Your body is a song called birth
or first mother, a miracle that gave birth
to another exquisite song. One song raises
three boys with a white husband. One song
fought an American war overseas. One song leapt
from fourteen stories high, and like a dead bird,
shattered into the clouds. Most forgot the lyrics
to their own bodies or decided to paint abstracts
of mountains or moons in the shape of your face.
I’ve been told Mothers don’t forget the body.
I can’t remember your face, the shape or story,
or how you held me the day I was born, so
I wrote one thousand poems to survive.
I want to sing with you in an open field,
a simple room, or a quiet bar. I want to hear
your opinions about angels. Truth is, angels drink,
too— soju spilled on the halo, white wings sticky
with gin, as if any mother could forget the music
that left her. You should hear how loudly I sing
now. I’ve become a ballad of wild dreams and coping
mechanisms. I can breathe now through any fire.
I imagine I got this from him or you, my earthly
inheritance: your arms, your sigh, your heavy song.
I know all the lyrics. I know all the blood.
I know why angels howl in the moonlight.
Originally published in The Motherland (Todammedia, Korea, 2018), edited by Laura Wachs.
Every turn I took in the city
pressed me deeper into the warren
of what I hadn’t said, the words
thickening, constricting like a throat
as I moved through the streets,
oblivious to traffic and high walls,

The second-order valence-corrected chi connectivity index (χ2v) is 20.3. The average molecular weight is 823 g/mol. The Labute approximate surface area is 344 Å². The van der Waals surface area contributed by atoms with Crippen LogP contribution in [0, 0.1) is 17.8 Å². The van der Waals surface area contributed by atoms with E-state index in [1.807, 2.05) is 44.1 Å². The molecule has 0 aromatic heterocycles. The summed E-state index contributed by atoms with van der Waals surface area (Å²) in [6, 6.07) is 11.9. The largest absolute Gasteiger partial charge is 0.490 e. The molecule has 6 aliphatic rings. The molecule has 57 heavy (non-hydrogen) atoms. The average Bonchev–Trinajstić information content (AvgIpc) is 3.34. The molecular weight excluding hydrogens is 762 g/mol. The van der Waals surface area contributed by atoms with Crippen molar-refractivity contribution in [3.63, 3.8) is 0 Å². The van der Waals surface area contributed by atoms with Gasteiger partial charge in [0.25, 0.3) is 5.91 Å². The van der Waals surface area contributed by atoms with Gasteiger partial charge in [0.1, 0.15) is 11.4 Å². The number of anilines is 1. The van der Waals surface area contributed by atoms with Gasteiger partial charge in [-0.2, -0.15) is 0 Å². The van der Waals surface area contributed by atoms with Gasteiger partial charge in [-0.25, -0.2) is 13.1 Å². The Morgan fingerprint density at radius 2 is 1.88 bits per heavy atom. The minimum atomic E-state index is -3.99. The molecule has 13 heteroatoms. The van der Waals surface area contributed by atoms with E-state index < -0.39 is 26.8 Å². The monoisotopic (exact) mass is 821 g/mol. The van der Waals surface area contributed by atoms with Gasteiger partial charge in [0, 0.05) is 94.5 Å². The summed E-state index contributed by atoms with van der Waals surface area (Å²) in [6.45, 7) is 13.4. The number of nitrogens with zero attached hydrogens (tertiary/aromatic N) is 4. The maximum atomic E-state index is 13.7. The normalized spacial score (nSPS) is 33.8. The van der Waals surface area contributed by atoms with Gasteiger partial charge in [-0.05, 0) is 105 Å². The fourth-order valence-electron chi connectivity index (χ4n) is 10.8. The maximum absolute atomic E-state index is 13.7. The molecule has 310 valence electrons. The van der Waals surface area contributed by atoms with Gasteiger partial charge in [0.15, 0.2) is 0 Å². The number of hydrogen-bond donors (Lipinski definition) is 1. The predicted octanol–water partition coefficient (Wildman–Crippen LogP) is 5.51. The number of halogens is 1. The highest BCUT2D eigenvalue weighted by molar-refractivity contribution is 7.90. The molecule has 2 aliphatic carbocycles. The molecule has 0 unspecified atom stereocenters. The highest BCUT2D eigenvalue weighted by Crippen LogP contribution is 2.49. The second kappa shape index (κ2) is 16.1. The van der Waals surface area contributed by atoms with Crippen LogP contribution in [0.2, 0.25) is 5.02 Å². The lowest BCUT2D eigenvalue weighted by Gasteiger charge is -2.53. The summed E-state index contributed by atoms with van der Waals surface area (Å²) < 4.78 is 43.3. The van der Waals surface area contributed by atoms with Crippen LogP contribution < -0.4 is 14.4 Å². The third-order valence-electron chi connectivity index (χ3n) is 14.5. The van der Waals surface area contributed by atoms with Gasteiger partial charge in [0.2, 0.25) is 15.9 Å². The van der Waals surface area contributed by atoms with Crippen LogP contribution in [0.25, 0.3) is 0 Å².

the rain gutters’ crooked mouths
staining the pavement, human faces
mooning past me, indifferent,
eclipsing my silence
with their phones, their apparitions
everyone talking to the air.
Until around a new corner
on a narrow street I’d never seen
a piano began to play from above
a window-muffled music
at odds with itself, the rush of notes
splintering like glass across a floor
then picked back up, piece
by piece—first one hand sorting
along the keys, then the other
joining, out of step, irreconcilable,
unpunctuated by frustration,
or shame, but stung with the urgency
to make what couldn’t yet
be made. How could anyone learn
their way out of such blunder,
how could any song be gathered
from those shards grating
like something lodged in a shoe.
My ear cocked into the air,
I thought of floating up, balloon-like,
to look. I felt cartoonish,
a marvel of the last century’s
animation already out of date.
I could have gone on like that,
listening, loosening into the song,
but then the piano stopped.
My ears filled with waiting—
car horns and chatter, the wheeze
of a stopping bus, the city going
about its filthy exclamations,
its abandon. The window
darkened as the player shut
the light over the sheet music,
and it reflected another window
across the street that in turn
reflected a bit of sky, a plane’s
bright sideways thought
trolling across the pane
music once broke through—
delirious and awful and unabashed,
and so unlike what I’d wanted to say
swollen now, a contrail
coming extravagantly undone,
or a balloon full of glass.
Copyright © 2019 by Corey Marks. Originally published in Poem-a-Day on September 17, 2019, by the Academy of American Poets.